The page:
Every year, I find myself ever more frustrated with the state of the world and wanting more from it. But in a world where we continue to grapple with basic concepts of boundaries, of consent before sex, of the humanity within every individual even as we all wrestle with “good” and “bad”, it’s awfully hard to have more productive conversations. I always find April and SAAM painful; I’m glad they are over. Incremental change is so important, but it’s hard to sit through. Here’s hoping that there are many sitting with me, hoping for a more compassionate process as time passes.

Love,

Morgan Michelle

 

HELPFUL LINKS:

https://www.nsvrc.org/saam/history

https://www.nsvrc.org/get-involved

https://www.nsvrc.org/find-help

https://www.rainn.org/about-national-sexual-assault-online-hotline

Recognizing Trauma and Oppressed Voices Outside Our Intersections

For many of us striving to educate ourselves in social justice theories and branches of traumatology- especially those addressing and healing intergenerational trauma- Black History Month can exist as nothing other than the utmost call to action.

Something that grows increasingly apparent to me as a learner is this: we cannot continue to look at great injustices through our own narrow lenses; we must work widen the scopes of our lenses through doing our best to examine others’. I believe we may do this through practicing empathy and compassion, through active listening, and creating real conversation- discourse is often a core component of that.

When we acknowledge that something isn’t working, we can’t be complacent; and for those of us who wish to be agents of change in this world, we can’t allow ourselves to be complicit, either. I believe those of us who hold white privilege have a moral and social duty to insist better- of one another and of today’s society as a whole.

EDIT 1

Here’s one big way I believe those of us with white privilege must start doing better RIGHT NOW: we must not call Black and Indigenous People of Color (BIPOC) problematic when they raise their voices and call out injustices they experience. We must not assume we understand. We simply cannot diminish lived experiences which we do not know and cannot ever. This is not to subscribe to a theory of moral isolationism, but rather something more akin to radical empathy.

I wish as a society we can work collectively to move towards a more trauma-aware language, one in which we never refer to the most marginalized people themselves as “problematic”, and we may be careful when we call any human being “toxic”. It is my most sincere hope that we will strive instead to honor and uphold the dignity of every human individual, especially those who experience more oppression than us so often simply because of the color of their skin; that we may instead work to address people’s behaviors, actions, and language while not hiding behind our own white fragility and discomfort.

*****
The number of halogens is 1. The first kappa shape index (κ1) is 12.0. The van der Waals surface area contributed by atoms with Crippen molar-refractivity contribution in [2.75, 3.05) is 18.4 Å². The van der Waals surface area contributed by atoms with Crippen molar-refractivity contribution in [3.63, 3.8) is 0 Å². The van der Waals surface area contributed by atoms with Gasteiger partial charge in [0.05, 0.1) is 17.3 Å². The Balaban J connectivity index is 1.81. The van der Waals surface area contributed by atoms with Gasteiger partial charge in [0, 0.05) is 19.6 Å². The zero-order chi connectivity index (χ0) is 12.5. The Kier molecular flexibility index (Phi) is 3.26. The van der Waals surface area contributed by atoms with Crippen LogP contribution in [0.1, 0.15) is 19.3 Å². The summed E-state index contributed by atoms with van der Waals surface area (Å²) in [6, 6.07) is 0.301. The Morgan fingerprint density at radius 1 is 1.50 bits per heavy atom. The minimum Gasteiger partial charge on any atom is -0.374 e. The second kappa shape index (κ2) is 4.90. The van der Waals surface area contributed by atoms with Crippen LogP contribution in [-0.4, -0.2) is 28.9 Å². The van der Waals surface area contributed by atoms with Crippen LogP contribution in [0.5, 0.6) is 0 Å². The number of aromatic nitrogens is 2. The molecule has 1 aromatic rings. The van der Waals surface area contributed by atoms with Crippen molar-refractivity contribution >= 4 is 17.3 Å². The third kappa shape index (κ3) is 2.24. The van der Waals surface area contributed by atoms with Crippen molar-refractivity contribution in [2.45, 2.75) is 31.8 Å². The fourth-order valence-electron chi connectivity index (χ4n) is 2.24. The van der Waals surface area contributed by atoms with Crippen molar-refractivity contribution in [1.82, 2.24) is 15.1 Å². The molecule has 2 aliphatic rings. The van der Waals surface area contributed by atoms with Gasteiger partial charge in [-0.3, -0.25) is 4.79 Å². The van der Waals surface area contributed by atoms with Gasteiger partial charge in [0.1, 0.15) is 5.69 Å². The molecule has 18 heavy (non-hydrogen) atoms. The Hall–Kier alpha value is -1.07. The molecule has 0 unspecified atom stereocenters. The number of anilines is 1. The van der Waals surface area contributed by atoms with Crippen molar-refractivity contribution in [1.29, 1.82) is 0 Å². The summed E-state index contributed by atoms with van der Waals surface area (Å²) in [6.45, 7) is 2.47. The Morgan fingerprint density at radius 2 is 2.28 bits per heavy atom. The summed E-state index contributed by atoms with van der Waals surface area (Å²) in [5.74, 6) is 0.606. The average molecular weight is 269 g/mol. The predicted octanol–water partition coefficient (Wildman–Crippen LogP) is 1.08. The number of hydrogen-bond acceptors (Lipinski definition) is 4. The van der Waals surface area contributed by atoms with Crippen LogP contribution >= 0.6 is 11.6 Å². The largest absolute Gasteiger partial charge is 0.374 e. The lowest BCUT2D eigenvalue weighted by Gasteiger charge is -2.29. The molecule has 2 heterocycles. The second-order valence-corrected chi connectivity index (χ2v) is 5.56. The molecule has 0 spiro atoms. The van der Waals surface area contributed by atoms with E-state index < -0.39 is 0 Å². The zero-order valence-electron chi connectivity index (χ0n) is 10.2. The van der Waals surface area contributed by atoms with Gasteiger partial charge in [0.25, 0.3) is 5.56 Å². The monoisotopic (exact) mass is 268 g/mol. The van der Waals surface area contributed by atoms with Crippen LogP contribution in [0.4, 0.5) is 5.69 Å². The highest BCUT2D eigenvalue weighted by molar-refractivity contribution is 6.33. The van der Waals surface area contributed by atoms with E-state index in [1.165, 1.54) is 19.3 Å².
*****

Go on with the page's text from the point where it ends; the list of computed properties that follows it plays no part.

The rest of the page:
EDIT 2

I believe it’s important to recognize that many of us with white privilege won’t always be perfect allies, and we may falter greatly in our social responsibilities; that doesn’t mean we get to throw in the towel, give up, and walk away when we make mistakes (I know I have made plenty!). We were reared and continue to live among colonized communities that uphold and reinforce a white ideal, both explicitly and implicitly; we have all been deeply conditioned to reinforce this status quo. Let’s work on changing that.

If there’s one thing I can advocate most strongly for this Black History Month, it’s education. Truly, no matter where you are and where you come from, the color of your skin, your identity, or your ability, educate and re-educate yourself about how systemic oppression and trauma impact your life.

Learn about intergenerational trauma. Learn about social conditioning. Learn from people different from you in whatever capacity you can (the internet counts!). Check your privilege. Use your voice while still listening to those of others.